It has dawned on me over the past year that I have been saving money my whole life. But for what?! At what point do I enjoy the fruits of my labors. If I save money my whole life and never use it, what would be the point of that? We have been saving money for a while to buy a house for our family. So once we purchase the house, will I stop saving? Or will I find something else to save for, thus, never enjoying the money I saved? At what point does it stop? Looking back at my experience at UCLA, I missed out on a lot of opportunities to develop stronger relationships with my friends all because I didn’t want to spend the money. But was it worth it? Was eating cereal at home by myself worth the $15 I was saving at night? I realize there are some people who are the opposite of me: they spend more than they have and are therefore, in debt. But for those of us who are penny pinchers, I think it would be beneficial to take a hard look at ourselves, and ask, “Am I missing out on opportunities to create memories and traditions with loved ones, just so I can save up for something that’s probably not that important anyway?” I know I am guilty of this.
I now look for opportunities to create memories. If it costs money or time or anything else, I ask myself that question. Is the experience worth it? More often than not, my answer is yes. And so far, I haven’t regretted anything. (Except for the Dole Whip at Disneyland that my Hawaiian sister in law told me to get. Because, it’s just pineapple ice cream. What’s the big deal? Those Hawaiians though. They love their pineapple.)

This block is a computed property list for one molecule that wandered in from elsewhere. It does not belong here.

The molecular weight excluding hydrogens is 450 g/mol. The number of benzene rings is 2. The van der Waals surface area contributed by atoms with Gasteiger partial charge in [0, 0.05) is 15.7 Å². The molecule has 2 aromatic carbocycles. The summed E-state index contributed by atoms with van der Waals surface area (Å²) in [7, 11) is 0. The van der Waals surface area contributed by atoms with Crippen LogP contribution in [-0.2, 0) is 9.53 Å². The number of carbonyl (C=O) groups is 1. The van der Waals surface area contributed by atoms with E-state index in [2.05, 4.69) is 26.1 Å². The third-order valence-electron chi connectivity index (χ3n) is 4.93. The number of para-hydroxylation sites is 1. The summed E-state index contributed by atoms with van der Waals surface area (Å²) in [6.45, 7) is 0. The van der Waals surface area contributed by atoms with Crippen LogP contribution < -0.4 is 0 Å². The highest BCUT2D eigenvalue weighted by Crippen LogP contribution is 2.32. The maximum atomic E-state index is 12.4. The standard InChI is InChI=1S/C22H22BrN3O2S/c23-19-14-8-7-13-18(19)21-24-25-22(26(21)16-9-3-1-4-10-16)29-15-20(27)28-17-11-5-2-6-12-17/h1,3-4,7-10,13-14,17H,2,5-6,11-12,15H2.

For Christmas, my present to Preston was a bunch of date nights I purchased on Groupon. Archery tag, a mystery theatre dinner, a night of painting, gokart racing. I bought these partially to solve the never ending question of what to do for date nights, but more importantly, to create memories together. The fun I will have with my husband will far outweigh the money I spent on these date nights. The memories are worth it. My husband is worth it.
We also decided to splurge this past Christmas by staying at the Homestead Resort in Midway, Utah. We swam in a geothermal hot spring, watched the creation of the Ice Castles, went on a sleigh ride to the North Pole, played games with friends, and went sledding. To offset the costs of purchasing these memories, we got the kids’ Christmas gifts at a thrift store. (Because our kids are young and we rarely buy things for them, they don’t quite know the difference between used or new. Plus they are still at the DESTROY EVERYTHING stage. So buying new things for them kind of feels like putting cash in the trash can.)
For Fletcher’s birthday, we rode a train in Heber Valley, Utah. We also gave him a train set that we inherited from a friend. The train set will soon be forgotten and given to someone else. But I’ll never forget his excitement to board the Heber Creeper.
We plan to continue this tradition for holidays and birthdays by buying experiences, instead of things. Maybe you don’t agree with this theology. And that’s fine. I just know that when it’s my time to go, I want my kids to remember the adventures we went on, and not the things I bought them. Because the things, no matter how much I give them, will be forgotten.
Oh, and trust me, the $15 you save by eating cereal at home by yourself is not worth the friendships you’ll miss out on. (Unless, it’s Reese’s Puffs. Then you might have to reconsider.)